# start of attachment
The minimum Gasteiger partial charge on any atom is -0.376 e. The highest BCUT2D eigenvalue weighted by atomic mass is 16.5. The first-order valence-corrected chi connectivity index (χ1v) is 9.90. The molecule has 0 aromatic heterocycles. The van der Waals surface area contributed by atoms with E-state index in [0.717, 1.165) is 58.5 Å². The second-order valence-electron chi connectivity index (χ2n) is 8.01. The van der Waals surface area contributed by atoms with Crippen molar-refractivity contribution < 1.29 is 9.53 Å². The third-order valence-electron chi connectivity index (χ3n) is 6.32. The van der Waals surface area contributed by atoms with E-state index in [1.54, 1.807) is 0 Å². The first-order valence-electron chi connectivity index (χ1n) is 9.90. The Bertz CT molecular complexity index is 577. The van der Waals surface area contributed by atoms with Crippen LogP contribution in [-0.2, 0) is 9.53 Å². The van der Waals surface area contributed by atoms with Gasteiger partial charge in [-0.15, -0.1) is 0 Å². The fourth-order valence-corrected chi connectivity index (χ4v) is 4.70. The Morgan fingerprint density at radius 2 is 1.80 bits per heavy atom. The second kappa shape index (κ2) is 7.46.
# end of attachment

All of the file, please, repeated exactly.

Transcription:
The minimum Gasteiger partial charge on any atom is -0.376 e. The highest BCUT2D eigenvalue weighted by atomic mass is 16.5. The first-order valence-corrected chi connectivity index (χ1v) is 9.90. The molecule has 0 aromatic heterocycles. The van der Waals surface area contributed by atoms with E-state index in [0.717, 1.165) is 58.5 Å². The second-order valence-electron chi connectivity index (χ2n) is 8.01. The van der Waals surface area contributed by atoms with Crippen molar-refractivity contribution < 1.29 is 9.53 Å². The third-order valence-electron chi connectivity index (χ3n) is 6.32. The van der Waals surface area contributed by atoms with E-state index in [1.54, 1.807) is 0 Å². The first-order valence-electron chi connectivity index (χ1n) is 9.90. The Bertz CT molecular complexity index is 577. The van der Waals surface area contributed by atoms with Crippen LogP contribution in [-0.2, 0) is 9.53 Å². The van der Waals surface area contributed by atoms with Gasteiger partial charge in [-0.15, -0.1) is 0 Å². The fourth-order valence-corrected chi connectivity index (χ4v) is 4.70. The Morgan fingerprint density at radius 2 is 1.80 bits per heavy atom. The second kappa shape index (κ2) is 7.46.